Those 1,313 films have a total runtime of 138,167 minutes, or 2,302 hours and 47 minutes. Watching every film released in 2018 would mean spending 6 hours and 20 minutes a day on it, every single day. You should not do this. Presumably nobody did.
The average runtime: 105 minutes and change.
Average runtime of Indian imports: 141:04
Average runtime not counting the Indian films: 100:25
Average runtime of documentaries: 94:24
Average runtime of movies directed by women: 97:00
Average runtime of movies directed by men: 107:00
But that’s skewed by Bollywood. India exported 154 movies to the U.S. last year — 12% of everything we played — by far the most of any foreign country. (South Korea had 28, China had 27.) And the average runtime on those 154 Indian imports — the average, mind you — is 141 minutes. You get your money’s worth when you see an Indian film. If we take those curve-skewing movies out, the average is a smooth 100 minutes.
Counting just wide releases (which didn’t include any foreign-language films), the average length was 109 minutes. Only 28% were shorter than 100 minutes. Whether this figure is getting higher from year to year is one of the things I’m most interested in discovering.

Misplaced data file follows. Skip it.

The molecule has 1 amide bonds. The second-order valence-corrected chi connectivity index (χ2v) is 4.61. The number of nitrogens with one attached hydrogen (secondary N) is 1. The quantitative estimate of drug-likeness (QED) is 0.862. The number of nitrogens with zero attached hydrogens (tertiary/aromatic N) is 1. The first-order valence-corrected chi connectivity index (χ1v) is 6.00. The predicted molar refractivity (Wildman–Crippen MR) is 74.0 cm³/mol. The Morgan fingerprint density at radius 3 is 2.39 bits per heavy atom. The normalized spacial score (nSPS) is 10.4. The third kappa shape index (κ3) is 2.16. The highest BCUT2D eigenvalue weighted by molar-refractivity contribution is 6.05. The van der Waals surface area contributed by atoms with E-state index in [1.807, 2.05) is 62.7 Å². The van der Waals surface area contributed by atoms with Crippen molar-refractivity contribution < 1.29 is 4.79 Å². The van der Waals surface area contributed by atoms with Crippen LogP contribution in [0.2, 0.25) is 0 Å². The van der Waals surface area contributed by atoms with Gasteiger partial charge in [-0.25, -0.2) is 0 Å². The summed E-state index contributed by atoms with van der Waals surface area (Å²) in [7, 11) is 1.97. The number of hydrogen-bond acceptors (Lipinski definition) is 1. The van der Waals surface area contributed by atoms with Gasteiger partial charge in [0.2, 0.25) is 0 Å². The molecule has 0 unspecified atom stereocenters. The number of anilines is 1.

Documentaries tend to be shorter. The average length was 94 minutes, and that’s including two monstrous outliers, the 260-minute Watergate and 495-minute Dead Souls. Without them, the average is 92 minutes.
Is there a difference in length between films directed by men and films directed by women? As a matter of fact there is. Disregarding films directed by male/female teams, the ladies’ movies average 97 minutes while the men’s are 107. One interpretation: Men tend to be given more leeway. Another interpretation: Women are more efficient storytellers. Feel free to argue about which one you think is correct!
Because some movies have two (or even three) directors, there were a total of 1,395 of them — 283 women (17.1%) and 1,157 men.
Counting just wide releases, though, the ratio is grim: 10 women (5.8%), 162 men.
Women fare better in the documentary world. There were 240 documentaries released last year, made by 275 directors, of which 82 — almost 30% — were female.
Oh, and the Philippines. Seven of the 17 Filipino movies released in the U.S. were directed by Filipino women. I don’t know if that near-equality represents the Filipino film industry as a whole or just the movies that get exported, but it’s an interesting statistical blip that no other country’s exports come close to.
(OK, percentage-wise, two countries do come close: Saudi Arabia and Tunisia. Two directors from each had movies released in the U.S. last year, and all four of them were women.)
Only five of the 161 Indian-born directors were women.
Twelve of the 240 documentaries (5%) were directed by male/female teams, while only 10 of the 1,073 non-docs (a hair under 1%) were.